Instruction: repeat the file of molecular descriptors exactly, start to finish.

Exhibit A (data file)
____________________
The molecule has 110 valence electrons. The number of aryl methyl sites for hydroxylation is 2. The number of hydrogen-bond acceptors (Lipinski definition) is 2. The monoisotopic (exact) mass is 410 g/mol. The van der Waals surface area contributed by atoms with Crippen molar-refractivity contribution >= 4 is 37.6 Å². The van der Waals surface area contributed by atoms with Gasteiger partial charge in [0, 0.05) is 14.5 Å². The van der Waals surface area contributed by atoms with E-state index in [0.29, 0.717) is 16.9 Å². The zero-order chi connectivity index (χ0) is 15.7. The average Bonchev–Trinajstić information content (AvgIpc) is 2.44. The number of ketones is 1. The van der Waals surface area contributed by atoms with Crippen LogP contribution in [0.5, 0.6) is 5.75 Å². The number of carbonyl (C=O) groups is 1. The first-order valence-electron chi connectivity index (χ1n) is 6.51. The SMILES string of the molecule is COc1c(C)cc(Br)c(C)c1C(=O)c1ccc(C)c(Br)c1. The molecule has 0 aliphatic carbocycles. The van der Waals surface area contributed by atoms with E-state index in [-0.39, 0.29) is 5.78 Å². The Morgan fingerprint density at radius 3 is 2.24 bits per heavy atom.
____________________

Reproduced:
The molecule has 110 valence electrons. The number of aryl methyl sites for hydroxylation is 2. The number of hydrogen-bond acceptors (Lipinski definition) is 2. The monoisotopic (exact) mass is 410 g/mol. The van der Waals surface area contributed by atoms with Crippen molar-refractivity contribution >= 4 is 37.6 Å². The van der Waals surface area contributed by atoms with Gasteiger partial charge in [0, 0.05) is 14.5 Å². The van der Waals surface area contributed by atoms with E-state index in [0.29, 0.717) is 16.9 Å². The zero-order chi connectivity index (χ0) is 15.7. The average Bonchev–Trinajstić information content (AvgIpc) is 2.44. The number of ketones is 1. The van der Waals surface area contributed by atoms with Crippen LogP contribution in [0.5, 0.6) is 5.75 Å². The number of carbonyl (C=O) groups is 1. The first-order valence-electron chi connectivity index (χ1n) is 6.51. The SMILES string of the molecule is COc1c(C)cc(Br)c(C)c1C(=O)c1ccc(C)c(Br)c1. The molecule has 0 aliphatic carbocycles. The van der Waals surface area contributed by atoms with E-state index in [-0.39, 0.29) is 5.78 Å². The Morgan fingerprint density at radius 3 is 2.24 bits per heavy atom.